Here are some of the incredibly basic factual errors he makes: he says CBC has no programs that make the top 20 in Canada. Hockey Night in Canada is regularly in the top 20.

He says before him CBC never produced popular programs. What about Front Page Challenge, Kids in the Hall, SCTV, Road to Avonlea, heck what about Tommy Hunter and The Plouffe Family?

He says that CBC didn’t produce “any” programming in the 70’s and 80’s. Has Stursberg ever heard of Seeing Things, Street Legal and some of the above named programs.

He says Newsworld was launched in the early ‘80s. In fact it was started in 1989.

He mentions “Sunday Morning” in 2004. It had been cancelled and replaced by that time (with Sunday Edition).

He says Global television never produced any sports. In fact they produced Leafs games for several season in the early ‘90s.

For heaven’s sake, he calls Traders a CBC drama. It was on Global.

He constantly claims he miraculously turned around CBC-TV’s audience numbers and adds claims that he brought them to their highest levels ever. Barry Kiefl, who was the best audience researcher the CBC ever had, maybe the best any broadcaster had in Canada, disagrees. Kiefl points out that CBC’s audience share is 8.7. It has been between 8 and 9% for eight years. Yes there was a bad year before Richard came to the CBC but that was directly attributable to the NHL lockout. Before the NHL lockout the CBC had an 8.9 share. In fact before Stursberg arrived, in the early Robert Rabinovitch years, the corporation actually reached a 10 share. The ratings were never at an all-time high in Stursberg’s time at CBC.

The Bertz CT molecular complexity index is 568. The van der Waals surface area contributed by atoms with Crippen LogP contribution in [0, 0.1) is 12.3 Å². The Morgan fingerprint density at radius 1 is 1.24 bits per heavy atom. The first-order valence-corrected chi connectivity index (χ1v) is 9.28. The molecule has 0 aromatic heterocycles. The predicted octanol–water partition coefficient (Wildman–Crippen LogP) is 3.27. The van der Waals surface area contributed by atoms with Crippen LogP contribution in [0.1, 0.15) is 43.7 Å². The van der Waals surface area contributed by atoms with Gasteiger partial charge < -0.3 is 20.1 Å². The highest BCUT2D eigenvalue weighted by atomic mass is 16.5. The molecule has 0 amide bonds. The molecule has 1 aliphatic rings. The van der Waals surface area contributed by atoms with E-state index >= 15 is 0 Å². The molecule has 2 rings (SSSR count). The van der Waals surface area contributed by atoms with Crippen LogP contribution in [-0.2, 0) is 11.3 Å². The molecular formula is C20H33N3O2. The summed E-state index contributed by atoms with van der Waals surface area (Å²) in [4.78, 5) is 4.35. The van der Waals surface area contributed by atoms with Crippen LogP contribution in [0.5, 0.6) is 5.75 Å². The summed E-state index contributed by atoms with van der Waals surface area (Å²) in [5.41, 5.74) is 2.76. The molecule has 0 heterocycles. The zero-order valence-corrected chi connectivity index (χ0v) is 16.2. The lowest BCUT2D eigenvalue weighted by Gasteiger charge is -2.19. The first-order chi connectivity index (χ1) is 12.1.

Here’s a quote from Barry Kiefl’s blog, mediatrends-research.blogspot.ca:

Then, why is it that CBC seems to have more viewers for some individual programs today than a few years ago? Well, and this is a fact that few in the TV industry want to address, it turns out that three years ago, in fall 2009, the definition of who was to be counted as being in the audience was changed dramatically by the ratings system. The majority of programs on all networks for the past three years have had a much larger audience as a result. Audience share wasn’t much affected because almost every station’s audience went up. But audiences really didn’t increase, just as the temperature is not affected when one switches from Centigrade to Fahrenheit degrees.